The Division for Late Medieval and Reformation Studies presents the 32st Annual Town and Gown Lecture. The lecture is free of charge and open to the public.
About the Lecture:
The Thirty Years’ War was the most destructive conflict in Europe prior to the two twentieth- century world wars. The population of the Holy Roman Empire, the war’s principal battleground, was reduced by at least a fifth and did not recover its pre-war level for over 60 years after this terrible struggle was finally concluded in the Peace of Westphalia. Large swathes of the Empire were left almost depopulated, pockmarked with abandoned or burned-out farms. The war was brutal from the outset and was widely perceived as spiraling out of control to become what one later historian has called the “supreme example of meaningless violence.” Closer examination reveals that this was not in fact the case and that military operations remained under the authorities’ control and were pursued to achieve political objectives. This lecture explores why most contemporaries saw things differently and instead felt that the violence exceeded all known bounds. Drawing on a wealth of eyewitness accounts, diaries, memoirs and contemporary images, it will examine how they perceived the war and especially the associated violence, as well as identify how they tried to cope with living through extraordinary circumstances. Without seeking to diminish the genuine horror, it will reveal just how varied peoples’ experiences were, and how war and its effects were accommodated within “normal” life.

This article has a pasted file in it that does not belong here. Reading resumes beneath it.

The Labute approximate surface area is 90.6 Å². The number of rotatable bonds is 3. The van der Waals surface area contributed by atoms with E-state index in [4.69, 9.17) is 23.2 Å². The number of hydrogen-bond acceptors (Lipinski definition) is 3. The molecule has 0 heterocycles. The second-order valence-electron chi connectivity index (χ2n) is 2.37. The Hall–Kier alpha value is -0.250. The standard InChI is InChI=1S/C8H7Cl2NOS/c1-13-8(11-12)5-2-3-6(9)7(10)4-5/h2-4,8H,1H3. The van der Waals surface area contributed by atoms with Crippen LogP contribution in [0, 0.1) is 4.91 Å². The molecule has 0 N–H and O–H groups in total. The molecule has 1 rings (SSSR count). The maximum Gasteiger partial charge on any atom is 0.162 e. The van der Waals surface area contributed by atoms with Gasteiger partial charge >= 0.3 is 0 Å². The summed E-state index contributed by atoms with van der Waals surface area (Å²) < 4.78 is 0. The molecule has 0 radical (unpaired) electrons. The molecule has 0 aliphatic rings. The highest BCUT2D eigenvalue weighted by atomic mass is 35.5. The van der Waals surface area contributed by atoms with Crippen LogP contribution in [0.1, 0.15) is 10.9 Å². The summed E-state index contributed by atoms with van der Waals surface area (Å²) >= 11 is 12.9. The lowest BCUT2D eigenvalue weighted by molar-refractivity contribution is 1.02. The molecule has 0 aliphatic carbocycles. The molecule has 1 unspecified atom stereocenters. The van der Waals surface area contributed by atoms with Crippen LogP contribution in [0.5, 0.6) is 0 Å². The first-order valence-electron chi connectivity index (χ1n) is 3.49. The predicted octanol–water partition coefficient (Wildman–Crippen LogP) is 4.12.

About the Speaker:
Peter H. Wilson is Chichele Professor of the History of War at the University of Oxford and a Fellow of All Souls College. He has worked at the universities of Hull, Newcastle and Sunderland, and has been a visiting fellow at the University of Münster in Germany. His books include The Holy Roman Empire: A Thousand Years of Europe’s History (Penguin/Harvard UP, 2016), with Chinese and Italian translations forthcoming, and Europe’s Tragedy: A History of the Thirty Years War (2009) which won the Society for Military History’s Distinguished Book Award, and has been translated into Polish, German and Spanish, with Chinese and Macedonian translations due later in 2018. His latest book, Lützen, was published January 2018 by Oxford University Press.